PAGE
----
As the former “VP of people” for three successful start-ups, former Human Capital consultant, and now CEO of my own start-up, I can’t agree more, Brad. As various times in my career, I have reported to the CEO, CFO, and Senior Counsel and I can tell you from personal experience that reporting anywhere other than to the CEO guarantees that the position is primarily administrative with a side order of toothless cheerleading. Reporting to the CEO and sitting on the executive team is the only way the people in that position can have any real effect on the culture and the emotional intelligence of the organization.

    And thanks for replacing the tired and misguided “most important asset” line by calling employees a company’s “most important resource”: people aren’t assets. Assets are purchased and depreciate but people, when treated right, grow in value. Your employees are more like your IP. Treat ‘em like human beings and they’ll pay you back many times over.

    BTW, while I’m plenty busy getting my own company off the ground, I’m a firm “pay it forward” advocate and I’m always happy to help fellow entrepreneurs talk through their “people issues”.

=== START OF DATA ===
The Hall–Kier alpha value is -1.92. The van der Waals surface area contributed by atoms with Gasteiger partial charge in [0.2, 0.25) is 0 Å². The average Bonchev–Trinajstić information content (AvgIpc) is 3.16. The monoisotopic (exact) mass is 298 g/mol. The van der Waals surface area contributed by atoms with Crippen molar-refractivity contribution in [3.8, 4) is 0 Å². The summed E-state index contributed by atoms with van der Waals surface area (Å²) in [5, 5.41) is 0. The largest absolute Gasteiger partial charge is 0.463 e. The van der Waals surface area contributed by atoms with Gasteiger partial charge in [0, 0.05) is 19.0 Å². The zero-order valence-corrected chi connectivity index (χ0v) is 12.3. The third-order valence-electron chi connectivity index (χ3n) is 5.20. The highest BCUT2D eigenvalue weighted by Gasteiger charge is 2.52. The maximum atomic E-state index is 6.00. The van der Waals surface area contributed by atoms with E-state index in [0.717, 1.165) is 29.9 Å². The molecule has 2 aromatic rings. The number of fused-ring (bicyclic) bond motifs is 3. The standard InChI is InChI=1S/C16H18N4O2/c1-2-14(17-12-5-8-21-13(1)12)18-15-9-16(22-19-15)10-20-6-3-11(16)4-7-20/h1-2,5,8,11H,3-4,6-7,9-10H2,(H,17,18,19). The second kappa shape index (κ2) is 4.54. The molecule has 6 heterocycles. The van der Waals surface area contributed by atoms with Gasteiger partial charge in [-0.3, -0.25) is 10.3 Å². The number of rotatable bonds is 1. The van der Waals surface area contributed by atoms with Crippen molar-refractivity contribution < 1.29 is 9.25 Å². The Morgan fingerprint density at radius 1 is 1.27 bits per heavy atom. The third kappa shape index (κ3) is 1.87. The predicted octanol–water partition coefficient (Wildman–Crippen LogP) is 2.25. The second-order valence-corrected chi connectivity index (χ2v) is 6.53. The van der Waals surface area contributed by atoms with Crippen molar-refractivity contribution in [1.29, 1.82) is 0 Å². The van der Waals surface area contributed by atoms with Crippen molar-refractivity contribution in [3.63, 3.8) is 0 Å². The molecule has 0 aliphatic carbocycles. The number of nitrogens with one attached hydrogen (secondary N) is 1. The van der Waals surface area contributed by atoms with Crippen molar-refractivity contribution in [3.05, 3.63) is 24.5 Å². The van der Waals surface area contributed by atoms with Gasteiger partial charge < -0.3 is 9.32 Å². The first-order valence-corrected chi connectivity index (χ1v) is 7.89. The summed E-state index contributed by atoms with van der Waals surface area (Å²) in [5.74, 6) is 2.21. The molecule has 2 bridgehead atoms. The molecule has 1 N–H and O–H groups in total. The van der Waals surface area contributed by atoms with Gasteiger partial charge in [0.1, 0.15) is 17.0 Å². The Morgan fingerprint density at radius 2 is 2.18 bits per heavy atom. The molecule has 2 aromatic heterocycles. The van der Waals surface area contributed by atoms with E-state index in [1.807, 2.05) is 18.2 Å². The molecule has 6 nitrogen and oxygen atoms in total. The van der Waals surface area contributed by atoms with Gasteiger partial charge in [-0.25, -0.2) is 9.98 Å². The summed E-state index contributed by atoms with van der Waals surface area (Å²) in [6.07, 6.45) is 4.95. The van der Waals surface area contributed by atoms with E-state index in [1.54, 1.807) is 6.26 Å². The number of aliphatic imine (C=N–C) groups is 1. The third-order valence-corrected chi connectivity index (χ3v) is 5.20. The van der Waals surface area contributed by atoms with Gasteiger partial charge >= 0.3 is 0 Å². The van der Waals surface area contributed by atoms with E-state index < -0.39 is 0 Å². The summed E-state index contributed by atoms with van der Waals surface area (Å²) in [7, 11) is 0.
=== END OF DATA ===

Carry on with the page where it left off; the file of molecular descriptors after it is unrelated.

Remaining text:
• http://twitter.com/OpenSesameNow OpenSesame

    Thank you for your strong argument for putting the VP-People at the c-suite level. Your people are an asset as valuable as your technology, infrastructure, patents, funding, etc. – and hiring a great VP of people creates a positive company culture, boosts productivity, improves retention, etc. Further, making professional/personal development and growth a priority reinforces that culture.  

  • http://www.nelking.com nelking

     Many startups view HR as a road block to their momentum just based on past experiences.  Compliance is a small part of the job. A great VP of People is critical when the CEO or other execs can no longer interview every new hire and you can’t easily remember all the new team members’ names.  A good VP of People manages the human part of the growth engine.  A good one gets the business and adds value.